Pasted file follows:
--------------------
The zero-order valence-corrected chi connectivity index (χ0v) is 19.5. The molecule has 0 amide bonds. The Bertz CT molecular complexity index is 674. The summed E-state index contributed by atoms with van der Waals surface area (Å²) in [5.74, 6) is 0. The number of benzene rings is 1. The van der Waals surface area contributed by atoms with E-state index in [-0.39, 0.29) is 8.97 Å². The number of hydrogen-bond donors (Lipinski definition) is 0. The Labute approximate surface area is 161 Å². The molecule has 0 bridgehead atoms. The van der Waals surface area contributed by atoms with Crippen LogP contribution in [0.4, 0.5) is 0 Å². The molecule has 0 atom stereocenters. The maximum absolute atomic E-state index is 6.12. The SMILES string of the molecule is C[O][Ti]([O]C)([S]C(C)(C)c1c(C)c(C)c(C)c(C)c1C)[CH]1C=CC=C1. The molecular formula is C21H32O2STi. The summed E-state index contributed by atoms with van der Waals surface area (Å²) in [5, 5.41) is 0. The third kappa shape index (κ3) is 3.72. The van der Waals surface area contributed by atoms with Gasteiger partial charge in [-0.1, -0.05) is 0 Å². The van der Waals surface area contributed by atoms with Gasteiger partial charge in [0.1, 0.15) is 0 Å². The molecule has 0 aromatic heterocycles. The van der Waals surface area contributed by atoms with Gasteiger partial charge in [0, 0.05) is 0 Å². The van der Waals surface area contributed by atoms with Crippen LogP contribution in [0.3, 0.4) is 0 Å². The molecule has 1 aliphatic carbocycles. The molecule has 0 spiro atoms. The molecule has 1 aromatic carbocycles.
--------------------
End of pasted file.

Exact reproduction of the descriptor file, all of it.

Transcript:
The zero-order valence-corrected chi connectivity index (χ0v) is 19.5. The molecule has 0 amide bonds. The Bertz CT molecular complexity index is 674. The summed E-state index contributed by atoms with van der Waals surface area (Å²) in [5.74, 6) is 0. The number of benzene rings is 1. The van der Waals surface area contributed by atoms with E-state index in [-0.39, 0.29) is 8.97 Å². The number of hydrogen-bond donors (Lipinski definition) is 0. The Labute approximate surface area is 161 Å². The molecule has 0 bridgehead atoms. The van der Waals surface area contributed by atoms with Crippen LogP contribution in [0.4, 0.5) is 0 Å². The molecule has 0 atom stereocenters. The maximum absolute atomic E-state index is 6.12. The SMILES string of the molecule is C[O][Ti]([O]C)([S]C(C)(C)c1c(C)c(C)c(C)c(C)c1C)[CH]1C=CC=C1. The molecular formula is C21H32O2STi. The summed E-state index contributed by atoms with van der Waals surface area (Å²) in [5, 5.41) is 0. The third kappa shape index (κ3) is 3.72. The van der Waals surface area contributed by atoms with Gasteiger partial charge in [-0.1, -0.05) is 0 Å². The van der Waals surface area contributed by atoms with Gasteiger partial charge in [0.1, 0.15) is 0 Å². The molecule has 0 aromatic heterocycles. The van der Waals surface area contributed by atoms with Gasteiger partial charge in [0, 0.05) is 0 Å². The van der Waals surface area contributed by atoms with Crippen LogP contribution in [0.3, 0.4) is 0 Å². The molecule has 1 aliphatic carbocycles. The molecule has 0 spiro atoms. The molecule has 1 aromatic carbocycles.